There’s nothing wrong with approximation, it is how design is done. However if you forget that the model within your computer is just a model, you will make missteps or worse. CFD a.k.a Cleverly Forged Data, Colorful Figure Delivery, etc is great for marketing, it shows that you have made the steps to improve your product methodically. However it is very easily altered to suit your needs, I can make a CFD model show that our product is better than brand X easily with the right assumptions and models. You will never have a fully realized fluid model of a bike or any other complex design, in sports or aerospace. In order to close the gap between the simplified CFD world we work in and the real time gains on the road, the wind tunnel will never be replaced.

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GP Saguenay Wrap up

The rest of Saguenay was more of the same. Since there was no Time Trail in the race or other decisive stage every stage came back to a field sprint.

The second stage, on paper, was easier than the first. However with a stiff cross wind just after the climb things were very tough. I was aggressive early, but it was pretty clear that things weren’t going to go easy, especially since Optum wasn’t going to try and defend the yellow jersey. My own race was made slightly more difficult when my front derailleur cable came loose. I dropped back to the car to tighten it up and got back fairly quickly. Unfortunately that was just going into the cross wind section when the field decided to split. And by decided to I really mean there was a large crash that split the field. I was gaped off by another rider ahead of me (didn’t quite get back front enough before we made the turn) and had to chase for a few K’s. When I got back to the group I saw that we had largely missed a 20 rider split, so we chased and brought back the group fairly quickly the next time up the climb. We then missed another smaller counter attack. We through in our hat to the chasing game again to bring the group back for Brecht to sprint. Going into the sprint we sort of had it lined up. I sprinted into the last corner that was at 800 meters to go and got into probably 10th wheel. Unfortunately Brecht had dropped his chain at that point, I sprinted in sitting down.

Saturday was a downtown criterium that was more of a circuit race. A 4 corner ordeal that was 2 km long, it wasn’t the most technical thing on earth, but even on this tame of a course those who could crit were quickly separated from those who couldn’t. There was a bubble up front of everyone racing (Mostly the American teams), a single file string of riders trying to race, then the rest of the guys just riding it in. I got into a big 15 or so rider move with Ryan and Brecht. We were riding pretty hard and got a decent gap, but the group was too big and unwieldy with too many passengers. We tried attacking the break to split things up a little to no avail and we were caught with about half the crit to go. We missed a 2 man move that went up with Eric Marcotte. We chased (again) and helped Optum bring it back. Stephen and I again tried to lead it out for Brecht but we got a little shuffled in the finish. I also took the front with 2 to go, which in retrospect was WAY too early (plus we were gassed from chasing).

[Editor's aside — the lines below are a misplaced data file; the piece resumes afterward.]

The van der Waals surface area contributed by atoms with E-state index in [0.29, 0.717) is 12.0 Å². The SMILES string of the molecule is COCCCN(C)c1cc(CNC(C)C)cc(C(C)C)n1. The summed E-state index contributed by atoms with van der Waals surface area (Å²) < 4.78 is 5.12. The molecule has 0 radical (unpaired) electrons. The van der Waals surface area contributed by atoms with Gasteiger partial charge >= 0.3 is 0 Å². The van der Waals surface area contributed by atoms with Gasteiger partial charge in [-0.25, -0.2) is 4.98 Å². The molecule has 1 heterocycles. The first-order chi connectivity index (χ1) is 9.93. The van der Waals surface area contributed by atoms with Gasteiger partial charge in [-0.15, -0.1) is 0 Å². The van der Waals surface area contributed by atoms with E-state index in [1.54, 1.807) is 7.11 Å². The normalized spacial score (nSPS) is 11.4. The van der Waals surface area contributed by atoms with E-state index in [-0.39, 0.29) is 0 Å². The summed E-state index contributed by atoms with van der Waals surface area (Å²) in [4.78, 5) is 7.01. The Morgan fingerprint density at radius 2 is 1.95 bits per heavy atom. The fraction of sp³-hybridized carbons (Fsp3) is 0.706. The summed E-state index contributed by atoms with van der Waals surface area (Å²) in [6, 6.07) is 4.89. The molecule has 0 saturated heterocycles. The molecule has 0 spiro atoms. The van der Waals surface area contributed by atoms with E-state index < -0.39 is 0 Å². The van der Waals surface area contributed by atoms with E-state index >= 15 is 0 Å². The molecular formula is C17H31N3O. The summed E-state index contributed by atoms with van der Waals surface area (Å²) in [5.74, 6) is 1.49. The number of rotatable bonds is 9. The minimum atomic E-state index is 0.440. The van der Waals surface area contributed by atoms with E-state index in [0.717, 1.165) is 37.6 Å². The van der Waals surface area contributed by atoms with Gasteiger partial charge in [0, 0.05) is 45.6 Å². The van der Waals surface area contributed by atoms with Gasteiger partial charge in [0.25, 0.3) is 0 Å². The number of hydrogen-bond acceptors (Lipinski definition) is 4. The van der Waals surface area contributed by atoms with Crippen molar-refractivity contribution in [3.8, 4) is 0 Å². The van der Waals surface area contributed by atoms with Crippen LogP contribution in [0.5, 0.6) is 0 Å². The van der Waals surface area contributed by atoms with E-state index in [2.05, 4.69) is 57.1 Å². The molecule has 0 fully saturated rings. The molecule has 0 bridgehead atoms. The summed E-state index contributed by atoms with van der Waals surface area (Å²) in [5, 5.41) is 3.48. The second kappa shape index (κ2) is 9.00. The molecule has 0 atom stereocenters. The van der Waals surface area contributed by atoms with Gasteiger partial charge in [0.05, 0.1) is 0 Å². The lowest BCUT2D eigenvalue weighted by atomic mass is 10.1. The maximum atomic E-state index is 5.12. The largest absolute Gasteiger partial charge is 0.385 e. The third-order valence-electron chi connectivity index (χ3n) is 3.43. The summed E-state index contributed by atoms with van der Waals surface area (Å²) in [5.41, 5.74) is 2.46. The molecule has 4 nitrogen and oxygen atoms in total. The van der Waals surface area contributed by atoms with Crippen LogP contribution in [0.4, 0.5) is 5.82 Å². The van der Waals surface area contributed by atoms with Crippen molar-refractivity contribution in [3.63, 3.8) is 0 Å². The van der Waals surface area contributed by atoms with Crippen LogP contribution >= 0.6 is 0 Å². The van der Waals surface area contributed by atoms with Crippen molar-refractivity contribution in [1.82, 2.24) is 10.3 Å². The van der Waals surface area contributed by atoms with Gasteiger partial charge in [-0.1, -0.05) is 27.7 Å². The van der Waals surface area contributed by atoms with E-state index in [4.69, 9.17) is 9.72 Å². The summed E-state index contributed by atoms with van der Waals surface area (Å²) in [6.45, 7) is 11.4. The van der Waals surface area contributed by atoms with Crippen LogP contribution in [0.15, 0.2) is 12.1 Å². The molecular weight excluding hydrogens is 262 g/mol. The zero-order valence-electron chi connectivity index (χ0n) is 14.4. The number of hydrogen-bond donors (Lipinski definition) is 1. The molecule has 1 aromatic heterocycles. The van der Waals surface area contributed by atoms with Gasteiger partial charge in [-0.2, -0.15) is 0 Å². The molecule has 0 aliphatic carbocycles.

The final stage was only 90 miles (so short) but had the most climbing of any of the previous courses, pretty much either climbing or descending for the entirety of the 6 mile course. I bridged across to a 3 man group with two Columbia riders and a Silber rider. We rolled through the first sprint point and lost one Columbia rider. Our 3 man group rode ok together, I may be wrong but I definitely felt like I was investing more energy into the move than the other two (probably a litte too enthusiastic on my part). Regardless we opened up to 2:30 over the field, until the field actually started racing and split, bringing down our gap fairly quickly. We got through the second sprint and I took it, then the following KOM, but we were caught by the top of the lap (KOM was only half way up).